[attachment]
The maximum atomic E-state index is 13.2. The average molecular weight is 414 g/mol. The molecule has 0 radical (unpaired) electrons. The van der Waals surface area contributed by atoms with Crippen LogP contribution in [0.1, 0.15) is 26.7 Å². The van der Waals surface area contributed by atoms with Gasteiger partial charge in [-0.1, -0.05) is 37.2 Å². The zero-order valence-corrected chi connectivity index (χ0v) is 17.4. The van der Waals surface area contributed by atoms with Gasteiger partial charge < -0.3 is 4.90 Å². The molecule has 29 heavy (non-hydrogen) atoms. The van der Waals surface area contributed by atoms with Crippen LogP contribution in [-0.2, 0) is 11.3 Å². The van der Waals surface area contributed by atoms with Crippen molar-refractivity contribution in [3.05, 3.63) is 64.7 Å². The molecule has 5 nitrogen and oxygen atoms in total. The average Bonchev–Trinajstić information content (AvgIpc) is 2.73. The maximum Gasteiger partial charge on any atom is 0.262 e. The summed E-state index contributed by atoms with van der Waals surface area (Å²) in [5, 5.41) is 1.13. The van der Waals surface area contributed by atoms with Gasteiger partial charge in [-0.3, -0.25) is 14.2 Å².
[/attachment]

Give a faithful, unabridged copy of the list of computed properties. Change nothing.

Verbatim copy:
The maximum atomic E-state index is 13.2. The average molecular weight is 414 g/mol. The molecule has 0 radical (unpaired) electrons. The van der Waals surface area contributed by atoms with Crippen LogP contribution in [0.1, 0.15) is 26.7 Å². The van der Waals surface area contributed by atoms with Gasteiger partial charge in [-0.1, -0.05) is 37.2 Å². The zero-order valence-corrected chi connectivity index (χ0v) is 17.4. The van der Waals surface area contributed by atoms with Gasteiger partial charge < -0.3 is 4.90 Å². The molecule has 29 heavy (non-hydrogen) atoms. The van der Waals surface area contributed by atoms with Crippen LogP contribution in [-0.2, 0) is 11.3 Å². The van der Waals surface area contributed by atoms with Crippen molar-refractivity contribution in [3.05, 3.63) is 64.7 Å². The molecule has 5 nitrogen and oxygen atoms in total. The average Bonchev–Trinajstić information content (AvgIpc) is 2.73. The maximum Gasteiger partial charge on any atom is 0.262 e. The summed E-state index contributed by atoms with van der Waals surface area (Å²) in [5, 5.41) is 1.13. The van der Waals surface area contributed by atoms with Gasteiger partial charge in [-0.3, -0.25) is 14.2 Å².